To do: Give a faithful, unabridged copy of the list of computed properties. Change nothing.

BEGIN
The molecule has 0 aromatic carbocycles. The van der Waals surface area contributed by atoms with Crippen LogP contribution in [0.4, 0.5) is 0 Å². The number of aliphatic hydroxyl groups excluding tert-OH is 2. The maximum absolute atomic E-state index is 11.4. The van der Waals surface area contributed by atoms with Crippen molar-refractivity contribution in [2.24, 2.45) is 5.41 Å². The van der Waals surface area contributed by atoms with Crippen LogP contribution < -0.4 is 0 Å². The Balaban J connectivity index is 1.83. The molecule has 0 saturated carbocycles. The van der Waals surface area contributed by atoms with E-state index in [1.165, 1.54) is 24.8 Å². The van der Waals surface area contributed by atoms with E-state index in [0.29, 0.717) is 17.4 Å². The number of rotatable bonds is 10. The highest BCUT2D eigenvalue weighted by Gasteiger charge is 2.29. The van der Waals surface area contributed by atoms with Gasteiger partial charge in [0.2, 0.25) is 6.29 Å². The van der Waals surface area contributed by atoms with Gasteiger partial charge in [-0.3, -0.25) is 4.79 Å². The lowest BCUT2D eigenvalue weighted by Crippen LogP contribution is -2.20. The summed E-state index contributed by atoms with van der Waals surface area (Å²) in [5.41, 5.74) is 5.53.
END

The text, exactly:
The molecule has 0 aromatic carbocycles. The van der Waals surface area contributed by atoms with Crippen LogP contribution in [0.4, 0.5) is 0 Å². The number of aliphatic hydroxyl groups excluding tert-OH is 2. The maximum absolute atomic E-state index is 11.4. The van der Waals surface area contributed by atoms with Crippen molar-refractivity contribution in [2.24, 2.45) is 5.41 Å². The van der Waals surface area contributed by atoms with Crippen LogP contribution < -0.4 is 0 Å². The Balaban J connectivity index is 1.83. The molecule has 0 saturated carbocycles. The van der Waals surface area contributed by atoms with E-state index in [1.165, 1.54) is 24.8 Å². The van der Waals surface area contributed by atoms with E-state index in [0.29, 0.717) is 17.4 Å². The number of rotatable bonds is 10. The highest BCUT2D eigenvalue weighted by Gasteiger charge is 2.29. The van der Waals surface area contributed by atoms with Gasteiger partial charge in [0.2, 0.25) is 6.29 Å². The van der Waals surface area contributed by atoms with Gasteiger partial charge in [-0.3, -0.25) is 4.79 Å². The lowest BCUT2D eigenvalue weighted by Crippen LogP contribution is -2.20. The summed E-state index contributed by atoms with van der Waals surface area (Å²) in [5.41, 5.74) is 5.53.